Going Further Out

Another interesting area for experimentation is tempo. Try using an IR that has rhythmic content with the same tempo as the track you are processing. Spirit Canyon Audio, for example, offer a bundle of impulse responses called Kaleidoskopy, which includes a range of IR samples at various tempos. You could, of course, use Elastic Audio to modify any of these to suit the exact tempo of your song, as well as using your own drum or percussion parts to create custom IRs.With a suitable IR, convolution can produce some fascinating tempo‑sync'ed rhythmic effects.With a suitable IR, convolution can produce some fascinating tempo‑sync'ed rhythmic effects.

Another avenue to explore is trying different samples for the left and right channels of the IR. You can use a couple of mono tracks in Pro Tools to edit and match two samples, export them as a stereo interleaved file, and import that as an IR into your convolution reverb plug‑in. As an extension of this idea, try putting a Middle & Sides encoder before the convolution plug‑in — so that one IR sample is affecting the 'M' (mid or mono) channel and the other affecting the 'S' (sides or stereo difference) channel — and then using an M/S decoder after the reverb plug‑in to return the output to conventional stereo. This can be a very good way of widening out the stereo image. Again, it's worth spending some time manipulating the IR samples in Pro Tools before loading them into your reverb plug‑in.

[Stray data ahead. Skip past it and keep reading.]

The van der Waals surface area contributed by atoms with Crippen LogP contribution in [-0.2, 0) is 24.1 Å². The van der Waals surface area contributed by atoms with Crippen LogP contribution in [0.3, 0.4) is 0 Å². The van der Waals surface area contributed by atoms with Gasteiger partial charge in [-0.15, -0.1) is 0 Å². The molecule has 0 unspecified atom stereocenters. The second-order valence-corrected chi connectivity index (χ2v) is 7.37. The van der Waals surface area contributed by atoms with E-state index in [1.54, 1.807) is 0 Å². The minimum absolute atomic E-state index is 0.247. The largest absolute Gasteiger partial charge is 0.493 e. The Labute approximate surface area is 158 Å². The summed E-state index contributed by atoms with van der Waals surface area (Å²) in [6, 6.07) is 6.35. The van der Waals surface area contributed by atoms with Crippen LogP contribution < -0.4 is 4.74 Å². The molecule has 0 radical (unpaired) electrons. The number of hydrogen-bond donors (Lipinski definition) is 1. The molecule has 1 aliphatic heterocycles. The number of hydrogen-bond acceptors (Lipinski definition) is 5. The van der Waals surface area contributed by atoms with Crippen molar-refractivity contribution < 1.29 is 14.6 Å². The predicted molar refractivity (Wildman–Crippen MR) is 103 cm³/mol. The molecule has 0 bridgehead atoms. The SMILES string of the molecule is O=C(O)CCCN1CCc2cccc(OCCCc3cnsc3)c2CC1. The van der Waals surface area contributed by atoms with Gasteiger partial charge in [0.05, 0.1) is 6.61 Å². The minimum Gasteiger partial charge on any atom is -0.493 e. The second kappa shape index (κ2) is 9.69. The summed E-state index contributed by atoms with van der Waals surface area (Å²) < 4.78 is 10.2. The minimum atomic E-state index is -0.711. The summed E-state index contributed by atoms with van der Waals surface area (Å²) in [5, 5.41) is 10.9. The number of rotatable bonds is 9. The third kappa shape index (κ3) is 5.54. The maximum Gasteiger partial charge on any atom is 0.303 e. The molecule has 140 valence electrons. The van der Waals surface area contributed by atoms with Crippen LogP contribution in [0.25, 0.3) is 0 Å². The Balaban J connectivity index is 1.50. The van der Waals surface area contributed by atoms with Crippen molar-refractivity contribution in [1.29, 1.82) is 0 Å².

Further special effects can be achieved by taking a very long reverb IR, such as a cymbal crash sample, and reversing it. This can produce some very neat, real‑time, backwards‑sounding effects that work well on vocals and speech. TL Space even includes a built‑in Reverse fader in the Reverb tab of controls at the right‑hand side. With this, you can not only reverse the IR but also beat‑match it to the tempo of your song, if appropriate. With other plug‑ins, you'll need to reverse your impulse responses in Pro Tools, which is simple enough: drag the IR onto a spare stereo track to import it, apply the AudioSuite Reverse plug‑in, and use Export Selected as Files from the Region List drop‑down menu to export it as a stereo interleaved file back into your IR library folder. Finally, import the reversed IR into your convolution reverb plug‑in and away you go.

Combining convolution reverbs with soft synths can be a very interesting way of generating complex material from simple sources.Even a simple drone from a soft synth such as Avid's Vacuum can produce interesting results when convolved with the right IR.Even a simple drone from a soft synth such as Avid's Vacuum can produce interesting results when convolved with the right IR. For example, try using the Vacuum soft synth that comes bundled with Pro Tools to create a simple drone, then add a convolution reverb as an insert on the channel, and try loading IRs that have a pulsing pitch in them. Again, Spirit Canyon Audio have produced an excellent set of impulses for this purpose in their Spectral Relativity bundle. Try one of the 'Periodic Table' IRs and you will find that it adds life and movement to even the most flat‑sounding drone. You can, of course, also use soft synths to generate impulse responses that can be applied to other sources. Once you start to experiment, you'll quickly be hooked. No chance of being accused of using factory presets again!  

Useful Links

Avid TL Space

Waves IR‑L

Liquidsonics Reverberate

Cyber Kitchen Sound Design Enterprise impulse responses

Spirit Canyon Audio impulse responses

DAW Techniques